How organizations or enterprises define the roles and responsibilities of the Product Owner (PO) and how they organize their resources can vary. The factors that influence this decision are numerous, and these variables certainly can change over time. But, generally how the PO position is defined hinges on the type of organization: Software Product Organization (SPO; i.e. Amazon) or Software Supported Organization (SSO; i.e Wells Fargo), the domain (public or private), the size and complexity of the product, and where the product is in its life-cycle.
Striking the right balance presents a dilemma for organizations, especially if they attempt to lean the value stream by minimizing hand-offs and delays from collective decision-making between numerous “product owners” – which is done to avoid burning out personnel or slowing down development by over-burdening a single individual.
PO R&R’s by Layer
Type & Domain
The type and domain of an organization can aaffect how the PO’s roles and responsibilities are organized.
For private entities, they likely fall into two general types; either an SPO or SSO:
- Software Product Organization (SPO) – organizations that produce software as its primary product (Amazon, Adobe, Expedia, etc.)
- Software Supported Organization (SSO) – primary product or service is something else and software is used to support the primary product or service (insurance and banking companies, grocery stores, motor companies, etc.)
Public entities usually fall into the SSO type.
For SSO’s, the PO position is not a usual position, doesn’t fit naturally within the organizational structure, and can even present a disruptive presence. Consequently, one may find several anti-patterns within SSO organizations because rarely does management fully understand and appreciate the scope, complexity, and responsibilities of the PO position. When a PO within an SSO says “jump” the general response is “why”?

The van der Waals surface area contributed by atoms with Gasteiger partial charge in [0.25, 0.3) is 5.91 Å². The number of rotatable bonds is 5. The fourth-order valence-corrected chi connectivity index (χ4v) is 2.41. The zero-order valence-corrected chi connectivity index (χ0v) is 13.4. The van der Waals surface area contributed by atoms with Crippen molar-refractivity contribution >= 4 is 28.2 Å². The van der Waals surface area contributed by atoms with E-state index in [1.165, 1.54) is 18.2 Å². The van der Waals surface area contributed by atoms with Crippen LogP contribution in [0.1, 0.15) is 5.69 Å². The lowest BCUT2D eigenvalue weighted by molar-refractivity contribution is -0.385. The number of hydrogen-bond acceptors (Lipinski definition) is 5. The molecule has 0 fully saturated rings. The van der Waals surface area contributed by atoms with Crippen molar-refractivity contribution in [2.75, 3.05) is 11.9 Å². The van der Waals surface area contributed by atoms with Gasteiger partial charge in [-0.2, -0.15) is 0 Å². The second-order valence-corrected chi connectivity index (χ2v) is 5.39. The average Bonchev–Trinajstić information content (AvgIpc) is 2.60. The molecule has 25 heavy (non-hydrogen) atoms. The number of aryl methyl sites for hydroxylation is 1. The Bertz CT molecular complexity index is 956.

For SPO’s, solving the Product Owner dilemma is fairly straight forward as the position likely grew organically, and therefore functions naturally within the organizational structure. Consequently, in SPO’s the PO role is fairly well-defined, is empowered by executives to make critical decisions and is accountable for the product’s success. When a PO within an SPO says “jump” the general response is “how high?”
If the product is small and does not grow too rapidly in size and/or complexity, then a single, “General” Product Owner can likely handle all three layers (Tactical, Strategic and Visioning) of responsibilities. The synergies and efficiencies gained with having one person empowered with the responsibility for product delivery are just too great to ignore.
But business structure and existing organizational expertise may play an influence on this structure. For instance, if a business has a very strong Product Management department (or in the case of public domain entities, with strong executive and SME control), they may desire to maintain the vision and strategy responsibilities of the product, and delegate the tactical work to a “specialized” Product Owner. While not ideal, this situation is manageable, particularly if there is close communication and clear lines of responsibilities defined. In any case, having one experienced, empowered, and properly trained PO is optimal.
PO R&R’s within Product Life Cycle
Likewise, the product life cycle can impact how an organization solves the Product Owner roles and responsibilities dilemma.
As the product matures, new market opportunities and user demands can encourage the beginning and growth of new features and capabilities. If additional development teams are formed to address unique requirements, then the ability of a single PO to serve all of these teams adequately soon comes into question. As the life cycle matures, release schedules can become more frequent and complex adding more layers of responsibility to the PO. Finally, with maturity, more and more types of users may be identified, further compounding the PO’s ability to “stay in touch” with these users well enough to properly guide the Product Vision and Road Map. Where the product lies within the product life cycle can contribute to the enterprise solution.